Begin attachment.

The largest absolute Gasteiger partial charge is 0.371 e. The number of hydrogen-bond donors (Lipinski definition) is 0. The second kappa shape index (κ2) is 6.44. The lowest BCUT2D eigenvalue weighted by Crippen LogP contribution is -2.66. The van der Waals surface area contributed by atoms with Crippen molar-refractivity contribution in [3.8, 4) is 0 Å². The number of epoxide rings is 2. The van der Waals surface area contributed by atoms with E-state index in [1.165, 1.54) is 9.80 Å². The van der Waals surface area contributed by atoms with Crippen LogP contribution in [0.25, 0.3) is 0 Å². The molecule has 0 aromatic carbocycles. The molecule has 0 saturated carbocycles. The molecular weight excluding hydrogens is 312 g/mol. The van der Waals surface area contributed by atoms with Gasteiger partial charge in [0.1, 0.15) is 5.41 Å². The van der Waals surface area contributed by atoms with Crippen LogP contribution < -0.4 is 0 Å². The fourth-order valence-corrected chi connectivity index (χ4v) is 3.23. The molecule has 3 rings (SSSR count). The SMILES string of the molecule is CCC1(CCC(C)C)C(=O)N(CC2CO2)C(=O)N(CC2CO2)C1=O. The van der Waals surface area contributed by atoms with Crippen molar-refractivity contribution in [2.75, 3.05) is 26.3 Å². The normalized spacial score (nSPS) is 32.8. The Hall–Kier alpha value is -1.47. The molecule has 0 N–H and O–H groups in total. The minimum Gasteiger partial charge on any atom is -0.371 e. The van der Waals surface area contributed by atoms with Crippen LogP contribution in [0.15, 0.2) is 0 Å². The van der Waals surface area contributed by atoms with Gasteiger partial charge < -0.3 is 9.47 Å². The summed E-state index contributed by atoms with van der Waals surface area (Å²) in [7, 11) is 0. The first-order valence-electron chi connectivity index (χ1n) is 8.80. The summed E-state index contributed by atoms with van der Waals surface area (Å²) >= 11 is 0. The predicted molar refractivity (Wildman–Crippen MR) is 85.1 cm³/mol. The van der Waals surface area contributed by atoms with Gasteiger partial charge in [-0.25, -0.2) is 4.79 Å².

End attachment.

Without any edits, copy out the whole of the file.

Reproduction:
The largest absolute Gasteiger partial charge is 0.371 e. The number of hydrogen-bond donors (Lipinski definition) is 0. The second kappa shape index (κ2) is 6.44. The lowest BCUT2D eigenvalue weighted by Crippen LogP contribution is -2.66. The van der Waals surface area contributed by atoms with Crippen molar-refractivity contribution in [3.8, 4) is 0 Å². The number of epoxide rings is 2. The van der Waals surface area contributed by atoms with E-state index in [1.165, 1.54) is 9.80 Å². The van der Waals surface area contributed by atoms with Crippen LogP contribution in [0.25, 0.3) is 0 Å². The molecule has 0 aromatic carbocycles. The molecule has 0 saturated carbocycles. The molecular weight excluding hydrogens is 312 g/mol. The van der Waals surface area contributed by atoms with Gasteiger partial charge in [0.1, 0.15) is 5.41 Å². The van der Waals surface area contributed by atoms with Crippen LogP contribution < -0.4 is 0 Å². The fourth-order valence-corrected chi connectivity index (χ4v) is 3.23. The molecule has 3 rings (SSSR count). The SMILES string of the molecule is CCC1(CCC(C)C)C(=O)N(CC2CO2)C(=O)N(CC2CO2)C1=O. The van der Waals surface area contributed by atoms with Crippen molar-refractivity contribution in [2.75, 3.05) is 26.3 Å². The normalized spacial score (nSPS) is 32.8. The Hall–Kier alpha value is -1.47. The molecule has 0 N–H and O–H groups in total. The minimum Gasteiger partial charge on any atom is -0.371 e. The van der Waals surface area contributed by atoms with Crippen LogP contribution in [0.15, 0.2) is 0 Å². The van der Waals surface area contributed by atoms with Gasteiger partial charge < -0.3 is 9.47 Å². The summed E-state index contributed by atoms with van der Waals surface area (Å²) in [7, 11) is 0. The first-order valence-electron chi connectivity index (χ1n) is 8.80. The summed E-state index contributed by atoms with van der Waals surface area (Å²) >= 11 is 0. The predicted molar refractivity (Wildman–Crippen MR) is 85.1 cm³/mol. The van der Waals surface area contributed by atoms with Gasteiger partial charge in [-0.25, -0.2) is 4.79 Å².